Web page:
Articles from February 2006



U.S. and U.K. property prices in the spot light in lacklustre forex trading.

Sterling slipped against the Euro and dollar yesterday after data showed approvals for UK home loans fell to their lowest level in 12 months in January. But the pound shrugged off news from property consultant Hometrack that UK house prices rose for a third consecutive month in February and at the fastest pace since June 2004.

Mortgage approvals totalled 45,039 last month, 32% higher than January 2005, but weaker than December’s 51,233. Hometrack said that prices rose by 0.4% during February, bringing the average cost of a home to £161,700 although prices were still down 0.5% on a year earlier.

Sterling also hit a six-week low against the yen at JPY201.71 as the Japanese currency rallied on expectations that Japan will soon end its ultra-easy monetary policy and raise interest rates.

Meanwhile, sales of new homes in the U.S. fell 5% in January to their slowest pace in a year while the number of homes on the market climbed to a record high signalling a further cooling in the housing market.

The U.S. housing market has begun to show signs of cooling after a five-year rally that shattered sales and construction records, and sent prices soaring more than 50% on average nationwide. House prices, however, have been more resilient with Commerce Department data show the average house price rose 4% to $238,100.

Other data out later today includes UK consumer confidence data for February. Forecasts are for a fall in the index to minus 5 compared to minus 3 in January. Eurozone inflation data is due out this morning.

EU CPI is expected to show that consumer prices increased in January by an annualised rate of 2.4% well above the ECB’s target figure of 2% and would fuel speculation that the European central bank will put up interest rates at their policy meeting on Thursday.

US Dollar’s mixed reaction to oil and orders worries

The dollar was mixed on Friday, shrugging off a surprisingly weak report on U.S. durable goods orders and a spike in oil prices on reports of a foiled suicide bombing at a major Saudi oil facility.

The dollar was already trading up against the Euro, Sterling and Swiss franc and down against the Yen before the durables data and headlines from Saudi Arabia hit the wires.

The dollar’s negligible reaction suggests currency traders viewed both events as transitory; this data is generally volatile anyway, which prevents too much market reaction.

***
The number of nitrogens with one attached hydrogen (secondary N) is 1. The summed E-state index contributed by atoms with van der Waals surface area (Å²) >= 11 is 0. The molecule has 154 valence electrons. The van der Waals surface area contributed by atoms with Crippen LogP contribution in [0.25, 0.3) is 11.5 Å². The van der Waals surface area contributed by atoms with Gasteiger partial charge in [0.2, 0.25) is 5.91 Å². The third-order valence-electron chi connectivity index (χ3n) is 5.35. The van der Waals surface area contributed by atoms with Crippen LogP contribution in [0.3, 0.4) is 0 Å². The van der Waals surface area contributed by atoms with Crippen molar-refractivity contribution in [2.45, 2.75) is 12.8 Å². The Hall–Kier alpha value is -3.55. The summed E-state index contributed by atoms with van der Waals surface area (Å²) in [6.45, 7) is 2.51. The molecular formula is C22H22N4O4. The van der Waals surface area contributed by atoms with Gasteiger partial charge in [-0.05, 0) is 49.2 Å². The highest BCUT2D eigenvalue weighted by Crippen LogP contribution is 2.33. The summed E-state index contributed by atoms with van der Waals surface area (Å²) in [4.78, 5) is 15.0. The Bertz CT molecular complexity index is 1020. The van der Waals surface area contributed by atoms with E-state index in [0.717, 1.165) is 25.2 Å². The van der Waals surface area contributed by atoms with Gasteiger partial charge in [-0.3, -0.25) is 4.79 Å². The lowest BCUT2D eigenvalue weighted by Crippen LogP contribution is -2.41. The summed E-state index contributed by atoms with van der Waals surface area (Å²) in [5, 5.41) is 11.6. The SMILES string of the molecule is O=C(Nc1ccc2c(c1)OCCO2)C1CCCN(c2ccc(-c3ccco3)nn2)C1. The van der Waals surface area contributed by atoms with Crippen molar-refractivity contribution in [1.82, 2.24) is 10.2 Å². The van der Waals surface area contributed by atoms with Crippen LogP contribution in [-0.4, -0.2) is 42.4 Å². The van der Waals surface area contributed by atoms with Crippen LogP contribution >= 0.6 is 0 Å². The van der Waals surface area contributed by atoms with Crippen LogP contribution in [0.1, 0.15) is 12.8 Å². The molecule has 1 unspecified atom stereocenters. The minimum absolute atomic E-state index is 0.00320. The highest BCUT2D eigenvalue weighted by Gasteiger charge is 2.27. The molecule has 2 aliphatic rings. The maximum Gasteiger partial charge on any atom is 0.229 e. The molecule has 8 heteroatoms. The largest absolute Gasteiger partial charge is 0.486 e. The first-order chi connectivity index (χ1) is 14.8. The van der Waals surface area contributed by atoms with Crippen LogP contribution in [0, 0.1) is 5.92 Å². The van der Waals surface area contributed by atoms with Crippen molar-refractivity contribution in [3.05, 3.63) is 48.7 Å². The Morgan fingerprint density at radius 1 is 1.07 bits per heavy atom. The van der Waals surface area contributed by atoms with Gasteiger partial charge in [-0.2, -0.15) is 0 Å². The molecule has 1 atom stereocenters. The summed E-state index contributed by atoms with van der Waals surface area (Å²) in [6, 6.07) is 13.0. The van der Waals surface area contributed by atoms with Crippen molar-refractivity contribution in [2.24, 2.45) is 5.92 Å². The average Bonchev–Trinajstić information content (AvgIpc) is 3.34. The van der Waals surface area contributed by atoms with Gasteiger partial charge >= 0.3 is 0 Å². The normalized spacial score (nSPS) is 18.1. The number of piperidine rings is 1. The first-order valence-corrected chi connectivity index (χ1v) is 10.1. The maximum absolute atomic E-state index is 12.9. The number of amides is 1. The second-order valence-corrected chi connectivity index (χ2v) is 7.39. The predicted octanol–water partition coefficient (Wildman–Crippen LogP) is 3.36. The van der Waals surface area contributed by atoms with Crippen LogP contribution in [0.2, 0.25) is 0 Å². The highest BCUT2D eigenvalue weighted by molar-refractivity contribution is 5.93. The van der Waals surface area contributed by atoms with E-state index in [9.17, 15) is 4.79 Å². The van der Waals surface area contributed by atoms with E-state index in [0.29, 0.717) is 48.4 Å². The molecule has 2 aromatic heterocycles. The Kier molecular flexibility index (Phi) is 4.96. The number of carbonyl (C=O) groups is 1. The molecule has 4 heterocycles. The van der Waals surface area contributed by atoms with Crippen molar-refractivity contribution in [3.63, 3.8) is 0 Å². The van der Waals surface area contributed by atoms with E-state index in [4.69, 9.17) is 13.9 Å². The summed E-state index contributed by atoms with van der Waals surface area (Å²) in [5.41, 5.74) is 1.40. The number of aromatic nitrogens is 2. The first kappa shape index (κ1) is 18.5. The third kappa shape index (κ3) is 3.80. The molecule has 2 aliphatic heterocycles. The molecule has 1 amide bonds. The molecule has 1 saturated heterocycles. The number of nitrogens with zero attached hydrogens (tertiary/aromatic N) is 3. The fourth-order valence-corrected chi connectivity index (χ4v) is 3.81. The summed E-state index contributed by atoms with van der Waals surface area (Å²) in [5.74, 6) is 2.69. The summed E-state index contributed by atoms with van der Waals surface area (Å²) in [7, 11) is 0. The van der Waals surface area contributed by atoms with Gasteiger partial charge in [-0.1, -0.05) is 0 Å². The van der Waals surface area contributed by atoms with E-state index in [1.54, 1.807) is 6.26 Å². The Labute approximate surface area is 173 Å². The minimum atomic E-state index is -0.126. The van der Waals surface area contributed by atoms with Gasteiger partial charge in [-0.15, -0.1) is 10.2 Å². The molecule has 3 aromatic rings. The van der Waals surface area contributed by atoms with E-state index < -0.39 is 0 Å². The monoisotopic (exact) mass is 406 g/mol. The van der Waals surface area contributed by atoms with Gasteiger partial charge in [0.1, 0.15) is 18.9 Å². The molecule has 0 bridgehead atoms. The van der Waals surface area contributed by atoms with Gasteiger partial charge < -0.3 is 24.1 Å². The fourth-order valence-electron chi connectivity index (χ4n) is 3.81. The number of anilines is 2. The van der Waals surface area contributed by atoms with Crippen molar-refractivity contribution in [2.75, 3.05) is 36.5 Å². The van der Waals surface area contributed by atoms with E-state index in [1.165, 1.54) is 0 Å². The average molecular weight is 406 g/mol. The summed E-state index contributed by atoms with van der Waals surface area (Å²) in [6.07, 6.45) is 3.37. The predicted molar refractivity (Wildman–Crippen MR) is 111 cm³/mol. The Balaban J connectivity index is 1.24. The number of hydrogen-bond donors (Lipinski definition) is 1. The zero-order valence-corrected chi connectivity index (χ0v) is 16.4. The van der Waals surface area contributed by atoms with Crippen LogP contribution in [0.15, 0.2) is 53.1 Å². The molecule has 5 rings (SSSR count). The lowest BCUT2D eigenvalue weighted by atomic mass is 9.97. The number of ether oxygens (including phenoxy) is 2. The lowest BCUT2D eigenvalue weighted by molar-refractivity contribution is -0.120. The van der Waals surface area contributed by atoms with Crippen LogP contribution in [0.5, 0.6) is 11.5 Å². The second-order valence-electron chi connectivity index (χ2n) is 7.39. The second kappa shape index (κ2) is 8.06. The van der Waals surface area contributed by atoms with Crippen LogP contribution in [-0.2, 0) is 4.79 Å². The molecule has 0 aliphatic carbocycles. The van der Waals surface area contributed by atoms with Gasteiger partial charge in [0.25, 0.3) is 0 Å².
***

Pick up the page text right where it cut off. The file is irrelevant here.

U.S. durable goods orders fell 10.2% in January from the previous month, much steeper than the 1% decline forecast by economists. But the details of the report weren’t nearly as soft, analysts said, noting that the headline number was in large part due to a fall in Boeing aircraft shipments and that December’s orders were revised up.

The yen remained well supported by expectations the Bank of Japan will soon end its ultra-loose monetary policy. BOJ Governor Toshihiko Fukui said on Friday conditions for a policy shift was falling into place, following up on upbeat remarks on Thursday which sent the yen higher.

Both the Canadian dollar and Swiss franc got a fleeting lift from the oil price spike — the Canadian dollar because Canada is a large oil exporter and the Swiss franc because of its perceived “safe-haven” status among investors.

But oil production in the world’s largest producing country was unaffected by the attempted suicide bombing, Saudi state television reported. Oil futures, which had risen 3% above $62 a barrel, pared gains to trade up 2% on the day.

Sterling fell against the dollar and held steady versus the Euro on Friday as expectations for lower UK interest rates faded. The pound was little moved after the UK’s quarterly economic growth rate for the fourth quarter of 2005 was left unrevised at 0.6%.

Earlier in the week, minutes from the Bank of England’s February meeting showed eight of the nine-strong Monetary Policy Committee voted to keep rates at 4.5%, confounding some market expectations for more votes for a rate cut. Bank of England policymakers are likely to take heart from a pick up in consumer spending growth shown in the GDP data, to its fastest pace in more than a year.

There is a plethora of economic data out this week including UK house price data from the Nationwide Building Society, German unemployment data and US Q4 GDP data on Tuesday, US personal income and spending data on Wednesday, ECB interest rate announcement on Thursday.

More on these numbers and other data due for release as we move through the week.

Sterling strengthens through key trading levels

Cable traded through significant resistance levels yesterday reaching highs approaching 1.76 only to have the dollar supported by a lower than expected jobless claims figure out of the US. A break in EURUSD caused the initial jump.

US jobless claims declined to 278k versus market expectations of a rise to 295k. The lower level can partly be attributed to the East Coast blizzard.

Fed President Santomero spoke before the CFA Society of Philadelphia focusing on long term potential growth. He commented that while the US are getting close to full utilization in the job markets, strong productivity is helping to contain inflationary pressures.

German IFO released yesterday came in firmer than expected. The headline index rose to 103.3 from 101.8 substantially ahead of market expectation and the main factor in the push of EURUSD through its key resistance. Improvements were seen in all sectors.

The data underpins expectations for further ECB tightening. EUR GBP remains under pressure after this week,s release of the Bank of England minutes prompted markets to factor in less likelihood of rate cuts in the UK.

Today we see the release of the second estimate of UK GDP and also Durable goods orders for Jan in the US.